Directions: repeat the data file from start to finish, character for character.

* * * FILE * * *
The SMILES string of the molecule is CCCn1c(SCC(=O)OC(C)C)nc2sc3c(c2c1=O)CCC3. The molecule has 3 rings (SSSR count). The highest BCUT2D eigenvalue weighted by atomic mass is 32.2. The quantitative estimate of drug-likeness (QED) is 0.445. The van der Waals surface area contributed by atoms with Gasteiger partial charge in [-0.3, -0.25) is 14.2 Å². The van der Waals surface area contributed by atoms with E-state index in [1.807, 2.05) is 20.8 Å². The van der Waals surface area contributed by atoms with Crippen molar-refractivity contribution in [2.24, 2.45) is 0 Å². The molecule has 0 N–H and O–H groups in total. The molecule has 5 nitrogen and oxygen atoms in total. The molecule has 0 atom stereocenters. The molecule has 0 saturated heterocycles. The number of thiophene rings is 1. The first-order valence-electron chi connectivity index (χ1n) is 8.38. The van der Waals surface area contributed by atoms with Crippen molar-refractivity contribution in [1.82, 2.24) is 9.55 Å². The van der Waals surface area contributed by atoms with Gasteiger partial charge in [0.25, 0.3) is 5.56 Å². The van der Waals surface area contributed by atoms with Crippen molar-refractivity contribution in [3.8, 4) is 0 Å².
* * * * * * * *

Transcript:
The SMILES string of the molecule is CCCn1c(SCC(=O)OC(C)C)nc2sc3c(c2c1=O)CCC3. The molecule has 3 rings (SSSR count). The highest BCUT2D eigenvalue weighted by atomic mass is 32.2. The quantitative estimate of drug-likeness (QED) is 0.445. The van der Waals surface area contributed by atoms with Gasteiger partial charge in [-0.3, -0.25) is 14.2 Å². The van der Waals surface area contributed by atoms with E-state index in [1.807, 2.05) is 20.8 Å². The van der Waals surface area contributed by atoms with Crippen molar-refractivity contribution in [2.24, 2.45) is 0 Å². The molecule has 0 N–H and O–H groups in total. The molecule has 5 nitrogen and oxygen atoms in total. The molecule has 0 atom stereocenters. The molecule has 0 saturated heterocycles. The number of thiophene rings is 1. The first-order valence-electron chi connectivity index (χ1n) is 8.38. The van der Waals surface area contributed by atoms with Crippen molar-refractivity contribution in [1.82, 2.24) is 9.55 Å². The van der Waals surface area contributed by atoms with Gasteiger partial charge in [0.25, 0.3) is 5.56 Å². The van der Waals surface area contributed by atoms with Crippen molar-refractivity contribution in [3.8, 4) is 0 Å².